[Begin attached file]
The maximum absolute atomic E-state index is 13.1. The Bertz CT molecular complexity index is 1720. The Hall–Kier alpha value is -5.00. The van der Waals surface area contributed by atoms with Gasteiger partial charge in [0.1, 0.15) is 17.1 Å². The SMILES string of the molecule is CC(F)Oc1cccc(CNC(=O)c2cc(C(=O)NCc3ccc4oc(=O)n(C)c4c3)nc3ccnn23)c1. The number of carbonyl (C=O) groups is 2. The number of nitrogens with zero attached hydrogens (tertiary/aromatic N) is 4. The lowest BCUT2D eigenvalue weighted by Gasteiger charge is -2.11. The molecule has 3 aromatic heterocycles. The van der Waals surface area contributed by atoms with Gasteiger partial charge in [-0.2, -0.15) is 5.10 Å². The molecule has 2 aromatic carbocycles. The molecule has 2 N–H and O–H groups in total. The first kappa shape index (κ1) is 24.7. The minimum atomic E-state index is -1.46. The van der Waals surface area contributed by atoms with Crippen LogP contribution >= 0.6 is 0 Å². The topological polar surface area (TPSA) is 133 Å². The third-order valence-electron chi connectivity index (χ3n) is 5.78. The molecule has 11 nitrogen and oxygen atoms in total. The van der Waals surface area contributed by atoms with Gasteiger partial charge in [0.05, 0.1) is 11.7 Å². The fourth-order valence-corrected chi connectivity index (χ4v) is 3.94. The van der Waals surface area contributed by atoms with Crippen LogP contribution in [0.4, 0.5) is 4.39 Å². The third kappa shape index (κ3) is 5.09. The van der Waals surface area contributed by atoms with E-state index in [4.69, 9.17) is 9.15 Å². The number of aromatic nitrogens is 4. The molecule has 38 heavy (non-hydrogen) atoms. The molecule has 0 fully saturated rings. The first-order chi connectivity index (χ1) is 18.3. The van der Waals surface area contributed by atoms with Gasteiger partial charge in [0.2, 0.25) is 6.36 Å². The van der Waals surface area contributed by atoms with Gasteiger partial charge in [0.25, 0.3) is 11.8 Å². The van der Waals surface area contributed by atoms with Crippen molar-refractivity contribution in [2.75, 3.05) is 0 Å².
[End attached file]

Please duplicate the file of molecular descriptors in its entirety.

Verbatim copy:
The maximum absolute atomic E-state index is 13.1. The Bertz CT molecular complexity index is 1720. The Hall–Kier alpha value is -5.00. The van der Waals surface area contributed by atoms with Gasteiger partial charge in [0.1, 0.15) is 17.1 Å². The SMILES string of the molecule is CC(F)Oc1cccc(CNC(=O)c2cc(C(=O)NCc3ccc4oc(=O)n(C)c4c3)nc3ccnn23)c1. The number of carbonyl (C=O) groups is 2. The number of nitrogens with zero attached hydrogens (tertiary/aromatic N) is 4. The lowest BCUT2D eigenvalue weighted by Gasteiger charge is -2.11. The molecule has 3 aromatic heterocycles. The van der Waals surface area contributed by atoms with Gasteiger partial charge in [-0.2, -0.15) is 5.10 Å². The molecule has 2 aromatic carbocycles. The molecule has 2 N–H and O–H groups in total. The first kappa shape index (κ1) is 24.7. The minimum atomic E-state index is -1.46. The van der Waals surface area contributed by atoms with Crippen LogP contribution >= 0.6 is 0 Å². The topological polar surface area (TPSA) is 133 Å². The third-order valence-electron chi connectivity index (χ3n) is 5.78. The molecule has 11 nitrogen and oxygen atoms in total. The van der Waals surface area contributed by atoms with Gasteiger partial charge in [0.05, 0.1) is 11.7 Å². The fourth-order valence-corrected chi connectivity index (χ4v) is 3.94. The van der Waals surface area contributed by atoms with Crippen LogP contribution in [0.4, 0.5) is 4.39 Å². The third kappa shape index (κ3) is 5.09. The van der Waals surface area contributed by atoms with E-state index in [4.69, 9.17) is 9.15 Å². The number of aromatic nitrogens is 4. The molecule has 38 heavy (non-hydrogen) atoms. The molecule has 0 fully saturated rings. The first-order chi connectivity index (χ1) is 18.3. The van der Waals surface area contributed by atoms with Gasteiger partial charge in [0.2, 0.25) is 6.36 Å². The van der Waals surface area contributed by atoms with Gasteiger partial charge in [0.25, 0.3) is 11.8 Å². The van der Waals surface area contributed by atoms with Crippen molar-refractivity contribution in [2.75, 3.05) is 0 Å².